"The white man seeks to conquer nature, to bend it to his will and to use it wastefully until it is all gone and then he simply moves on, leaving the waste behind him and looking for new places to take. The whole white race is a monster who is always hungry and what he eats is land." ~Chiksika, (1760-1792), The eldest brother and mentor of Tecumseh

When discussing war and resistance, James Hillman once said that we must think ourselves into the heart of the enemy. We must go to war ourselves. Asking: What are there beliefs? What are there fears? Why do they do what they do? And If we don't, he warns we remain innocents. We remain children not wanting to know. Not willing to look.

Wednesday, February 12, 2014

Children, Celebrities and Madness

More on the theme of children and learning with a little depth psychology thrown in there:

"We educate our children to make a good living rather than to become thinking persons, and often we honor as celebrities those who have not made a genuine contribution to society but who mirror our own madness."-Thomas Moore, pg. 97, Original Self

I remember Thomas Moore saying in a talk that I have downloaded that people locked away in insane asylums are living our madness for us.

Friday, February 07, 2014

Indian and Non-indian People

"If you are concerned about the mounting evidence of catastrophic climate change or the fate of the world's forests and the loss of global biodiversity, then you cannot afford to overlook the critical role of native peoples in defending their lands and culture from mining and oil corporations. Their success or failure is inextricably tied to the fate of the planet and the health and well-being of its people."--Al Gedicks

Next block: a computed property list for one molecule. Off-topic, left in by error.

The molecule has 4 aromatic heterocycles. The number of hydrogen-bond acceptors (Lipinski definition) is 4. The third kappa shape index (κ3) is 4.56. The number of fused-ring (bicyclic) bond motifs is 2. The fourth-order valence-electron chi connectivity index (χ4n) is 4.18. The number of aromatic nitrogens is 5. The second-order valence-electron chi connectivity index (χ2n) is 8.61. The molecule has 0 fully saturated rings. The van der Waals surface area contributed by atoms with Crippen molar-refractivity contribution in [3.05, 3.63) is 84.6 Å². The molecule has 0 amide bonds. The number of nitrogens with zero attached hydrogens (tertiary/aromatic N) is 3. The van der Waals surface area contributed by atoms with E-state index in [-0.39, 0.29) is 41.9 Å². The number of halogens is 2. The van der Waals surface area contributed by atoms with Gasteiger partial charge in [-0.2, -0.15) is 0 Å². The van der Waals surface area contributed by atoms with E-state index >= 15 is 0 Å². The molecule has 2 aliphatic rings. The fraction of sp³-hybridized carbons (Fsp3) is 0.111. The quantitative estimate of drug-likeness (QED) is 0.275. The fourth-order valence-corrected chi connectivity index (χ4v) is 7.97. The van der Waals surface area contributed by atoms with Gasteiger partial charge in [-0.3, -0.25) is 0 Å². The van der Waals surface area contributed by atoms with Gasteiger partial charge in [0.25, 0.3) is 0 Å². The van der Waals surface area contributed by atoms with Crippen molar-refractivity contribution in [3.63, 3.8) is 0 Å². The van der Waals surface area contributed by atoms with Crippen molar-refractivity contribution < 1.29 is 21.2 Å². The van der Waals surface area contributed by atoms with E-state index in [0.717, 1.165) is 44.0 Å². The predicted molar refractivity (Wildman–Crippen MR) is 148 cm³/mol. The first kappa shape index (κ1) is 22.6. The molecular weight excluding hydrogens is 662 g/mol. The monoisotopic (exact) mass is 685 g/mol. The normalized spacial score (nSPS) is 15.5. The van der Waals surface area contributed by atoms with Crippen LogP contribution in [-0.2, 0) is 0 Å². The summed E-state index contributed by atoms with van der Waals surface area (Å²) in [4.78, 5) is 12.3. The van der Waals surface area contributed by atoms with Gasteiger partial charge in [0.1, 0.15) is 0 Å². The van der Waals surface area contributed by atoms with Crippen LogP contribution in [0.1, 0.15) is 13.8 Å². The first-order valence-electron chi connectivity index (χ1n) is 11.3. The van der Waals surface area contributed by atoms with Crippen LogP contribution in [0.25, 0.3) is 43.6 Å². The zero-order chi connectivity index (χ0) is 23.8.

Thursday, February 06, 2014


My son's 14 years old. And has friends around the same age. They exhibit, among many other things, a sense of heightened irritability and energy. The body races. The head is ready to explode with plans. It could just be a dragon in the blood. Or is it what Michael Meade and the Gisu of Uganda call Litima?

"To them [the Gisu], Litima is the violent emotion peculiar to the masculine part of things that is the source of quarrels, ruthless competition, possessiveness, power-driveness, and brutality and that is also the source of independence, courage, upstandingness, and emotional force that fuels the process of becoming an individual ... Litima is ambiguous ... it has two sides. The source of independence and high ideals can also be the source of ruthlessness and brutality."--Michael Meade

I find it easier looking at this way compared too seeing it as a thirty-fold increase in testosterone.

Tuesday, February 04, 2014

Mysteries Are Not To Be Solved

Reading Rumi before heading off to carry mail this morning. I really like these two lines out his poem titled: "Someone Digging in the Ground." I've heard Robert Bly quote the "eye goes blind" in at least one of his talks.